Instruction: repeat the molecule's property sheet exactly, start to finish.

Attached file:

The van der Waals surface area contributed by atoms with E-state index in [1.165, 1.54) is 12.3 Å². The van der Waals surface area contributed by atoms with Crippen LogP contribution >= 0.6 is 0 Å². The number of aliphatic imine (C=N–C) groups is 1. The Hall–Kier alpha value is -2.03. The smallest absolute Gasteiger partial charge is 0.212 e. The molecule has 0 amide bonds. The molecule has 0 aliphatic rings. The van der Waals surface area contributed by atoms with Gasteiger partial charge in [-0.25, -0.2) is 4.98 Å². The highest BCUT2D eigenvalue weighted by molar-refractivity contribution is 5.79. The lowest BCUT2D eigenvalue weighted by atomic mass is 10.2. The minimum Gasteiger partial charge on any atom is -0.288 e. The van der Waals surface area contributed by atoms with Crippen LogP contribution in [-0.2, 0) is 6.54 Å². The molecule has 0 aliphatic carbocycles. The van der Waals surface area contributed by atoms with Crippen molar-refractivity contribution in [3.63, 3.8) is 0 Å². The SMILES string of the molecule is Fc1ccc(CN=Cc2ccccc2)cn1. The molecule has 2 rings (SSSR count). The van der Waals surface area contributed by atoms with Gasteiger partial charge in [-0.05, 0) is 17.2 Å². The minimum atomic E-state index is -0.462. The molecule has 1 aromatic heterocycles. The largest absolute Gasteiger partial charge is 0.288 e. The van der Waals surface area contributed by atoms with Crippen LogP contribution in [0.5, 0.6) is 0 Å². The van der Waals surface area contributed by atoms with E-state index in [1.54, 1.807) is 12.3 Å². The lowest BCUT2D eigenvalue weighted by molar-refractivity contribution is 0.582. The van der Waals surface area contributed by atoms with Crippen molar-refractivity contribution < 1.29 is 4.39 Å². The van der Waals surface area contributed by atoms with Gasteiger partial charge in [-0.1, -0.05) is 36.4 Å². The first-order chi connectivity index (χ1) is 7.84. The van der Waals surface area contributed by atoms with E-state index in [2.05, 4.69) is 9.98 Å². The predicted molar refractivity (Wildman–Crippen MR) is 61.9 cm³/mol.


The van der Waals surface area contributed by atoms with E-state index in [1.165, 1.54) is 12.3 Å². The van der Waals surface area contributed by atoms with Crippen LogP contribution >= 0.6 is 0 Å². The number of aliphatic imine (C=N–C) groups is 1. The Hall–Kier alpha value is -2.03. The smallest absolute Gasteiger partial charge is 0.212 e. The molecule has 0 amide bonds. The molecule has 0 aliphatic rings. The van der Waals surface area contributed by atoms with Gasteiger partial charge in [-0.25, -0.2) is 4.98 Å². The highest BCUT2D eigenvalue weighted by molar-refractivity contribution is 5.79. The lowest BCUT2D eigenvalue weighted by atomic mass is 10.2. The minimum Gasteiger partial charge on any atom is -0.288 e. The van der Waals surface area contributed by atoms with Crippen LogP contribution in [-0.2, 0) is 6.54 Å². The molecule has 0 aliphatic carbocycles. The van der Waals surface area contributed by atoms with Crippen molar-refractivity contribution in [3.63, 3.8) is 0 Å². The SMILES string of the molecule is Fc1ccc(CN=Cc2ccccc2)cn1. The molecule has 2 rings (SSSR count). The van der Waals surface area contributed by atoms with Gasteiger partial charge in [-0.05, 0) is 17.2 Å². The minimum atomic E-state index is -0.462. The molecule has 1 aromatic heterocycles. The largest absolute Gasteiger partial charge is 0.288 e. The van der Waals surface area contributed by atoms with Crippen LogP contribution in [0.5, 0.6) is 0 Å². The van der Waals surface area contributed by atoms with E-state index in [1.54, 1.807) is 12.3 Å². The lowest BCUT2D eigenvalue weighted by molar-refractivity contribution is 0.582. The van der Waals surface area contributed by atoms with Crippen molar-refractivity contribution < 1.29 is 4.39 Å². The van der Waals surface area contributed by atoms with Gasteiger partial charge in [-0.1, -0.05) is 36.4 Å². The first-order chi connectivity index (χ1) is 7.84. The van der Waals surface area contributed by atoms with E-state index in [2.05, 4.69) is 9.98 Å². The predicted molar refractivity (Wildman–Crippen MR) is 61.9 cm³/mol.